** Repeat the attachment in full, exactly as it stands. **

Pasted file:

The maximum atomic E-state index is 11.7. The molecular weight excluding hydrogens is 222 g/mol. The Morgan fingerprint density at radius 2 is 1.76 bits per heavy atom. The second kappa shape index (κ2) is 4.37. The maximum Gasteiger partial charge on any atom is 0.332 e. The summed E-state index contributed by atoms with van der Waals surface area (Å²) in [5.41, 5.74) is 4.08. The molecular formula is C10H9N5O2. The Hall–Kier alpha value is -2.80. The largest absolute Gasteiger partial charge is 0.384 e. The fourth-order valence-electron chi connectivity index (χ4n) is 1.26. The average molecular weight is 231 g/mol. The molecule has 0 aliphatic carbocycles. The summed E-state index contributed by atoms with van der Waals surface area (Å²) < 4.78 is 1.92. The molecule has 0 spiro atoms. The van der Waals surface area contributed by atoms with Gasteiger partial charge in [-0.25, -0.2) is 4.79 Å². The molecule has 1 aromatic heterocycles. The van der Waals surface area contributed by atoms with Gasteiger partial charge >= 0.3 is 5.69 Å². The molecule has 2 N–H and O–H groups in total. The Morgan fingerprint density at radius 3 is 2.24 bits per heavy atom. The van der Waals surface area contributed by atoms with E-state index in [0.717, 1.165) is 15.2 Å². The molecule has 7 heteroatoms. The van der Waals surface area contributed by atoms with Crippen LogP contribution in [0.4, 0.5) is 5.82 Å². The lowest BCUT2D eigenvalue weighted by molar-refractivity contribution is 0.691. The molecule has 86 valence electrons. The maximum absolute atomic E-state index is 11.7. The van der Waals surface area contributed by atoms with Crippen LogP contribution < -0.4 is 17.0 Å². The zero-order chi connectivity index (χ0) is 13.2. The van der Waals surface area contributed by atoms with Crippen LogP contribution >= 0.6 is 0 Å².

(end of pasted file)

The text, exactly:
The maximum atomic E-state index is 11.7. The molecular weight excluding hydrogens is 222 g/mol. The Morgan fingerprint density at radius 2 is 1.76 bits per heavy atom. The second kappa shape index (κ2) is 4.37. The maximum Gasteiger partial charge on any atom is 0.332 e. The summed E-state index contributed by atoms with van der Waals surface area (Å²) in [5.41, 5.74) is 4.08. The molecular formula is C10H9N5O2. The Hall–Kier alpha value is -2.80. The largest absolute Gasteiger partial charge is 0.384 e. The fourth-order valence-electron chi connectivity index (χ4n) is 1.26. The average molecular weight is 231 g/mol. The molecule has 0 aliphatic carbocycles. The summed E-state index contributed by atoms with van der Waals surface area (Å²) < 4.78 is 1.92. The molecule has 0 spiro atoms. The van der Waals surface area contributed by atoms with Gasteiger partial charge in [-0.25, -0.2) is 4.79 Å². The molecule has 1 aromatic heterocycles. The van der Waals surface area contributed by atoms with Gasteiger partial charge >= 0.3 is 5.69 Å². The molecule has 2 N–H and O–H groups in total. The Morgan fingerprint density at radius 3 is 2.24 bits per heavy atom. The van der Waals surface area contributed by atoms with E-state index in [0.717, 1.165) is 15.2 Å². The molecule has 7 heteroatoms. The van der Waals surface area contributed by atoms with Crippen LogP contribution in [0.4, 0.5) is 5.82 Å². The lowest BCUT2D eigenvalue weighted by molar-refractivity contribution is 0.691. The molecule has 86 valence electrons. The maximum absolute atomic E-state index is 11.7. The van der Waals surface area contributed by atoms with Crippen LogP contribution < -0.4 is 17.0 Å². The zero-order chi connectivity index (χ0) is 13.2. The van der Waals surface area contributed by atoms with Crippen LogP contribution >= 0.6 is 0 Å².